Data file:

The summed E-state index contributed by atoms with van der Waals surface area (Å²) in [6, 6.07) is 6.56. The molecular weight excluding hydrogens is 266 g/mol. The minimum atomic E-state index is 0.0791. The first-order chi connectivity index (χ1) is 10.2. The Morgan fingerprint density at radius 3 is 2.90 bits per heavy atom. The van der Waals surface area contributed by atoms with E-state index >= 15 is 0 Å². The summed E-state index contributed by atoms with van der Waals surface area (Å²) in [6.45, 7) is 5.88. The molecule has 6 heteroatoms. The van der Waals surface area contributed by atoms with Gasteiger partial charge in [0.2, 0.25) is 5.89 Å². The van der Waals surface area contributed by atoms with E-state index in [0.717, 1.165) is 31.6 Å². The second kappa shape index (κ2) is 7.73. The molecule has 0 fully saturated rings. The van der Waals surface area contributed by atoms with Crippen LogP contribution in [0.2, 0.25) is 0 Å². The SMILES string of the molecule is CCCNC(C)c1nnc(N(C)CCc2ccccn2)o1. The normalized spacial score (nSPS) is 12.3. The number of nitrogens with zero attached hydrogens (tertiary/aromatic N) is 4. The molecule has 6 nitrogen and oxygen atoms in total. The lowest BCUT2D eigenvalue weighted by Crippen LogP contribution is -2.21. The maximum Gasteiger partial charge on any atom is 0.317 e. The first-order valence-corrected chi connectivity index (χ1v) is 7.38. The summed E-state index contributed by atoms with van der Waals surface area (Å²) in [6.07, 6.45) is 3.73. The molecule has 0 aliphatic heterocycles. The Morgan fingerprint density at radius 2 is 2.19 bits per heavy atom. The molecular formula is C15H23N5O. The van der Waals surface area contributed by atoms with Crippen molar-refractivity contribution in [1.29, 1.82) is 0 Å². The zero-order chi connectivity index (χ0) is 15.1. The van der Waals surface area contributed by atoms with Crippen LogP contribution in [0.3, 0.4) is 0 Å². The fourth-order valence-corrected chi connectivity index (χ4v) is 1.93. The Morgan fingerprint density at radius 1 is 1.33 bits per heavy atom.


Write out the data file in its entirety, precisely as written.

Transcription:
The summed E-state index contributed by atoms with van der Waals surface area (Å²) in [6, 6.07) is 6.56. The molecular weight excluding hydrogens is 266 g/mol. The minimum atomic E-state index is 0.0791. The first-order chi connectivity index (χ1) is 10.2. The Morgan fingerprint density at radius 3 is 2.90 bits per heavy atom. The van der Waals surface area contributed by atoms with E-state index >= 15 is 0 Å². The summed E-state index contributed by atoms with van der Waals surface area (Å²) in [6.45, 7) is 5.88. The molecule has 6 heteroatoms. The van der Waals surface area contributed by atoms with Gasteiger partial charge in [0.2, 0.25) is 5.89 Å². The van der Waals surface area contributed by atoms with E-state index in [0.717, 1.165) is 31.6 Å². The second kappa shape index (κ2) is 7.73. The molecule has 0 fully saturated rings. The van der Waals surface area contributed by atoms with Crippen LogP contribution in [0.2, 0.25) is 0 Å². The SMILES string of the molecule is CCCNC(C)c1nnc(N(C)CCc2ccccn2)o1. The normalized spacial score (nSPS) is 12.3. The number of nitrogens with zero attached hydrogens (tertiary/aromatic N) is 4. The molecule has 6 nitrogen and oxygen atoms in total. The lowest BCUT2D eigenvalue weighted by Crippen LogP contribution is -2.21. The maximum Gasteiger partial charge on any atom is 0.317 e. The first-order valence-corrected chi connectivity index (χ1v) is 7.38. The summed E-state index contributed by atoms with van der Waals surface area (Å²) in [6.07, 6.45) is 3.73. The molecule has 0 aliphatic heterocycles. The Morgan fingerprint density at radius 2 is 2.19 bits per heavy atom. The molecular formula is C15H23N5O. The van der Waals surface area contributed by atoms with Crippen molar-refractivity contribution in [1.29, 1.82) is 0 Å². The zero-order chi connectivity index (χ0) is 15.1. The van der Waals surface area contributed by atoms with Crippen LogP contribution in [0.3, 0.4) is 0 Å². The fourth-order valence-corrected chi connectivity index (χ4v) is 1.93. The Morgan fingerprint density at radius 1 is 1.33 bits per heavy atom.